PFD Sunday Times Young Writer of the Year shortlist – Claire North

The End of the Day by Claire North

Claire North came to our attention via the bestseller that was The First Fifteen Lives of Harry August. But she is no tyro author; she has four novels and a trilogy of e-novellas under her mantle as North, six adult fantasy books before that writing as Kate Griffin and, yet another previous writing life as Catherine Webb (her real name I think) – author of YA Victorian fantasy adventures. She is certainly prolific and published her first novel aged fourteen!

The End of the Day is the first of her novels that I’ve read, although I’ve got Harry August and Touch on my shelves. Her latest novels sit on the boundaries of science fiction and fantasy having contemporary settings with twisting thrillerish plots incorporating SF&F elements, and indeed they are published by Orbit.

The End of the Day is the story of Charlie, who gets a job as the ‘Harbinger of Death’.  In case you’re not familiar with the word, harbinger, the Oxford Dictionaries definition is on your right.  It comes from an old word for someone who goes ahead to find lodgings, usually for an army.

Charlie’s job isn’t quite like that. He travels the world to visit people on behalf of death. He talks to them, listens to them, gives them a gift and leaves before Death arrives.  He is sent to selected people sometimes as a courtesy, sometimes as a warning; some of those he visits will change their lives as a result and Death may pass them by.

Charlie is an ordinary chap, he lives in Dulwich, a nice bit of South London. He was surprised when he got the job. His appointments and travel arrangements come via Head Office in Milton Keynes.  Things commence with a short chapter previewing the beginning of the end of the story so we know from the start that Charlie will have a difficult journey in his new career, which may cost him his sanity, maybe even his life.

His first appointment is to visit a dying old lady, the only person still living that speaks a particular language. He brings whiskey and they talk about music. After he leaves, Death arrives and Mama Sakinai dies, her language goes with her.  His next will take him to Nuuk in Greenland on the trail of a professor with his favourite tea. Charlie has to find someone to trek into the ice with, and he and Sven nearly die before they catch up with the professor. This is the first time that Charlie will be rescued by Patrick, a young and rich city trader, who is summoned by death to bear witness – and get Charlie out of trouble. Patrick will crop up several times – quite a confusing character.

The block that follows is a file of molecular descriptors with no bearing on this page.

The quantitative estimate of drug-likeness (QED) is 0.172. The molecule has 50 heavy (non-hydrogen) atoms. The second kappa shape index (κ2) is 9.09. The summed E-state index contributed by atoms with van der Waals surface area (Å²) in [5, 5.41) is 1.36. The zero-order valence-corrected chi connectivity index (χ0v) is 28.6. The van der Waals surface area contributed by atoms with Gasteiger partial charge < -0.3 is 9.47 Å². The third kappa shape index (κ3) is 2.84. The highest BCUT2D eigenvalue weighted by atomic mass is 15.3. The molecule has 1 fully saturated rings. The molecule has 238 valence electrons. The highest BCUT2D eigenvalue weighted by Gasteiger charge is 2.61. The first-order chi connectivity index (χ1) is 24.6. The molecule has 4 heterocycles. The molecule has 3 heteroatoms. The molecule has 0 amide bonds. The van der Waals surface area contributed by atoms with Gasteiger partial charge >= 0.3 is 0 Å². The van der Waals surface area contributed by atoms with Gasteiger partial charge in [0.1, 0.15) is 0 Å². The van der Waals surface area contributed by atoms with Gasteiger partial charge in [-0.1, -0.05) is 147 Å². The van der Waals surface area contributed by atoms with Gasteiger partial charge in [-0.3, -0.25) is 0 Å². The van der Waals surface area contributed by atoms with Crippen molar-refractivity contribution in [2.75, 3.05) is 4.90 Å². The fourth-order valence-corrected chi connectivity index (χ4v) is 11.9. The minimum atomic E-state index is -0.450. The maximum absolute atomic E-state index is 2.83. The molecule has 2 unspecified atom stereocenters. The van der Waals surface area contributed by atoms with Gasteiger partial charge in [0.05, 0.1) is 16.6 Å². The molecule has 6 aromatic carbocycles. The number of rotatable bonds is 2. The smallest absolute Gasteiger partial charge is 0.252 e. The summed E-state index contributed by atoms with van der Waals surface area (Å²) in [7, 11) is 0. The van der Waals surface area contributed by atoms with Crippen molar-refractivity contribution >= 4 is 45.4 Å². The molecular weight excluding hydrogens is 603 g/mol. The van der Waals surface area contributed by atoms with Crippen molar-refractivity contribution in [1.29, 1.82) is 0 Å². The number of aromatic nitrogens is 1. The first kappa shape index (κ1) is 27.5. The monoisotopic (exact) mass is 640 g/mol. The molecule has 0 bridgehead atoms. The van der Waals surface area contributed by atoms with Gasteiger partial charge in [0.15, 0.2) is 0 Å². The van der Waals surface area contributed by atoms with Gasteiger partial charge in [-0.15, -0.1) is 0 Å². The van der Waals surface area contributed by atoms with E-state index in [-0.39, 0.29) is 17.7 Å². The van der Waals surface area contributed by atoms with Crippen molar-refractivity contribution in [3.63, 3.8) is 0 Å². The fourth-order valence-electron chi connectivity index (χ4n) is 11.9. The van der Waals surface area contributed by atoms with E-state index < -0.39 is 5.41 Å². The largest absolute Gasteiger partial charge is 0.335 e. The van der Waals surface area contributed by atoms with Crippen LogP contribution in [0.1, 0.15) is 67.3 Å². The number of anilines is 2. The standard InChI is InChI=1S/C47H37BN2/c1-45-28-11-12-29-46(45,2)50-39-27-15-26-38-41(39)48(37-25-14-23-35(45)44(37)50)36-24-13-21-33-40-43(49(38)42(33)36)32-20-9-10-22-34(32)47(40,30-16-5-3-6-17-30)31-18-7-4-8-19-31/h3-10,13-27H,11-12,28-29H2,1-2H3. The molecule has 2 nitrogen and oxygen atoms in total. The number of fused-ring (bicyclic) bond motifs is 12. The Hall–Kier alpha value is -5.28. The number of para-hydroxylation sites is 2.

Charlie is lovely though, and when he finally gets a girlfriend, Emmi, we really hope that she can cope with his unusual job and unusual hours. Their tentative steps towards love alternate between the tales of Charlie’s notable appointments. Running alongside the two main strands is a third – short chapters full of disjointed lines of chatter, dialogue, banter – voices in the ether.

We do get to meet Death, and it was lovely that Death was a woman. We also meet the other horsemen of the apocalypse – War, Famine and Pestilence, and their harbingers but only as their paths cross in passing. These little glimpses we get of the other departments are fascinating to say the least.

As the novel progresses the stories get less and less light-hearted. Charlie will find himself put into increasingly difficult positions, particularly by those who would wish to cheat Death.  Charlie will get threatened, beaten, tortured after helping those he goes to visit. It gets quite tough to read in parts. We find ourselves thinking back to the beginning and wonder whether Charlie is burning out. We want him to survive to return to Emmi – perhaps he ought to look for a new job.  Charlie prides himself in dong a good job though, in finishing the tasks he is given, he endures everything thrown at him, even though his hold on his own being waivers.

Although the individual cases that North gives Charlie contain some fascinating insights, it does begin to get a bit repetitive, which is a shame, it was difficult to see where the plot was going in terms of Charlie’s work. It’s an odd mixture too – there are moments that could come out of Terry Pratchett, others that felt more like Ben Aaronovitch’s Rivers of London books, and there was plenty of philosophical musings about life, lives lived and death. At just over 400 pages, I could have done with losing some of the between main chapter stray voices, which could be quite distracting

I will look forward to reading North’s other novels having read The End of the Day which I enjoyed.  It is ambitious in scope and original in execution with an ordinary hero we can all love. I appreciated the judges shortlisting of a literary genre thriller with mass market appeal for this prize too. It’s an interesting, even brave choice – I wish other literary awards would broaden their horizons similarly.


Source: Review copy for the Young Writer of the Year Award Shadow Panel.

Read fellow judges reviews:  Clare,  Dane, Rebecca, Eleanor.

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